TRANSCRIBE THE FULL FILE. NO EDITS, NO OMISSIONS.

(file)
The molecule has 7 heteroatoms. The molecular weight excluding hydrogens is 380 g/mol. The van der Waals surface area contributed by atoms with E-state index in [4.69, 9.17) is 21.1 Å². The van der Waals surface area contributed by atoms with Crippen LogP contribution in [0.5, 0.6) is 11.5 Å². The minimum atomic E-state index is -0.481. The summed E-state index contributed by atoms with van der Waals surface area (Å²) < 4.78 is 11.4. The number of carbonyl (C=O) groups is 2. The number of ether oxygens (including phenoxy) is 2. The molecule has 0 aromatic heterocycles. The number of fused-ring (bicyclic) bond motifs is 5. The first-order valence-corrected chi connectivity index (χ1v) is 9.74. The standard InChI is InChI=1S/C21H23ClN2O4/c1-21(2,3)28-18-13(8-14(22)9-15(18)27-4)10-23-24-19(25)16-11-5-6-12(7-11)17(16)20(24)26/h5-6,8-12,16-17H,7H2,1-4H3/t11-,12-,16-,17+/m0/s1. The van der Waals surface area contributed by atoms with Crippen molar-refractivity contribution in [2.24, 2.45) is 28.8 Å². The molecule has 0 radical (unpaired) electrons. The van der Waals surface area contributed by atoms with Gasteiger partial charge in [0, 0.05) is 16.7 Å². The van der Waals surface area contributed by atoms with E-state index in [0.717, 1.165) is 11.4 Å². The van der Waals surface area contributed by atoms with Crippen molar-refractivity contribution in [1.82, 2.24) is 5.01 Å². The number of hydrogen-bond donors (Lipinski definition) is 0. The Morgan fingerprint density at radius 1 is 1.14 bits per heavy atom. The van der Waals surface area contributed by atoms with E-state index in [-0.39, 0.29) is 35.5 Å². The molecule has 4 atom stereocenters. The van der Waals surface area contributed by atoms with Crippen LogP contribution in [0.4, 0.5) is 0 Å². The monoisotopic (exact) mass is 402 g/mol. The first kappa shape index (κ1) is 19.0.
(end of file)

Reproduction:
The molecule has 7 heteroatoms. The molecular weight excluding hydrogens is 380 g/mol. The van der Waals surface area contributed by atoms with E-state index in [4.69, 9.17) is 21.1 Å². The van der Waals surface area contributed by atoms with Crippen LogP contribution in [0.5, 0.6) is 11.5 Å². The minimum atomic E-state index is -0.481. The summed E-state index contributed by atoms with van der Waals surface area (Å²) < 4.78 is 11.4. The number of carbonyl (C=O) groups is 2. The number of ether oxygens (including phenoxy) is 2. The molecule has 0 aromatic heterocycles. The number of fused-ring (bicyclic) bond motifs is 5. The first-order valence-corrected chi connectivity index (χ1v) is 9.74. The standard InChI is InChI=1S/C21H23ClN2O4/c1-21(2,3)28-18-13(8-14(22)9-15(18)27-4)10-23-24-19(25)16-11-5-6-12(7-11)17(16)20(24)26/h5-6,8-12,16-17H,7H2,1-4H3/t11-,12-,16-,17+/m0/s1. The van der Waals surface area contributed by atoms with Crippen molar-refractivity contribution in [2.24, 2.45) is 28.8 Å². The molecule has 0 radical (unpaired) electrons. The van der Waals surface area contributed by atoms with Gasteiger partial charge in [0, 0.05) is 16.7 Å². The van der Waals surface area contributed by atoms with E-state index in [0.717, 1.165) is 11.4 Å². The van der Waals surface area contributed by atoms with Crippen molar-refractivity contribution in [1.82, 2.24) is 5.01 Å². The number of hydrogen-bond donors (Lipinski definition) is 0. The Morgan fingerprint density at radius 1 is 1.14 bits per heavy atom. The van der Waals surface area contributed by atoms with E-state index in [-0.39, 0.29) is 35.5 Å². The molecule has 4 atom stereocenters. The van der Waals surface area contributed by atoms with Crippen LogP contribution in [0.4, 0.5) is 0 Å². The monoisotopic (exact) mass is 402 g/mol. The first kappa shape index (κ1) is 19.0.